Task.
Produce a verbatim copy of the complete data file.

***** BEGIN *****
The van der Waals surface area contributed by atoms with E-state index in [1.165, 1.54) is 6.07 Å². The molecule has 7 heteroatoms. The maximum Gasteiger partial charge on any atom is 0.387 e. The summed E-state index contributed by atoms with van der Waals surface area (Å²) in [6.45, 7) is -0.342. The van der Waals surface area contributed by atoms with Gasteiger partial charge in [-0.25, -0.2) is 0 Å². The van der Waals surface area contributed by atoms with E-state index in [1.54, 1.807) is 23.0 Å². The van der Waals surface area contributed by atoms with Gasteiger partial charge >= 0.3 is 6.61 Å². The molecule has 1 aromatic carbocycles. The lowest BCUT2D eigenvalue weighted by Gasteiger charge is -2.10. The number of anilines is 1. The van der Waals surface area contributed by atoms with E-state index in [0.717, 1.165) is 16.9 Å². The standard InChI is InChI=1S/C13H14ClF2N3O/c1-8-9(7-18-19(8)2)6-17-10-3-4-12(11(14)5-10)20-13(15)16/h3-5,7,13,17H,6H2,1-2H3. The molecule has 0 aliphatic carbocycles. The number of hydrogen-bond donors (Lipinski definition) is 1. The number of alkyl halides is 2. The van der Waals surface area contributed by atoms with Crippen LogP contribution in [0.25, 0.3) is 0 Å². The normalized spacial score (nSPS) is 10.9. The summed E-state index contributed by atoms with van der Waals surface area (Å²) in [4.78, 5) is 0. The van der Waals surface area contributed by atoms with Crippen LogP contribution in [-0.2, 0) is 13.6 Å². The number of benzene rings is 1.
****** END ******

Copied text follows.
The van der Waals surface area contributed by atoms with E-state index in [1.165, 1.54) is 6.07 Å². The molecule has 7 heteroatoms. The maximum Gasteiger partial charge on any atom is 0.387 e. The summed E-state index contributed by atoms with van der Waals surface area (Å²) in [6.45, 7) is -0.342. The van der Waals surface area contributed by atoms with Gasteiger partial charge in [-0.25, -0.2) is 0 Å². The van der Waals surface area contributed by atoms with E-state index in [1.54, 1.807) is 23.0 Å². The van der Waals surface area contributed by atoms with Gasteiger partial charge >= 0.3 is 6.61 Å². The molecule has 1 aromatic carbocycles. The lowest BCUT2D eigenvalue weighted by Gasteiger charge is -2.10. The number of anilines is 1. The van der Waals surface area contributed by atoms with E-state index in [0.717, 1.165) is 16.9 Å². The standard InChI is InChI=1S/C13H14ClF2N3O/c1-8-9(7-18-19(8)2)6-17-10-3-4-12(11(14)5-10)20-13(15)16/h3-5,7,13,17H,6H2,1-2H3. The molecule has 0 aliphatic carbocycles. The number of hydrogen-bond donors (Lipinski definition) is 1. The number of alkyl halides is 2. The van der Waals surface area contributed by atoms with Crippen LogP contribution in [0.25, 0.3) is 0 Å². The normalized spacial score (nSPS) is 10.9. The summed E-state index contributed by atoms with van der Waals surface area (Å²) in [4.78, 5) is 0. The van der Waals surface area contributed by atoms with Crippen LogP contribution in [-0.2, 0) is 13.6 Å². The number of benzene rings is 1.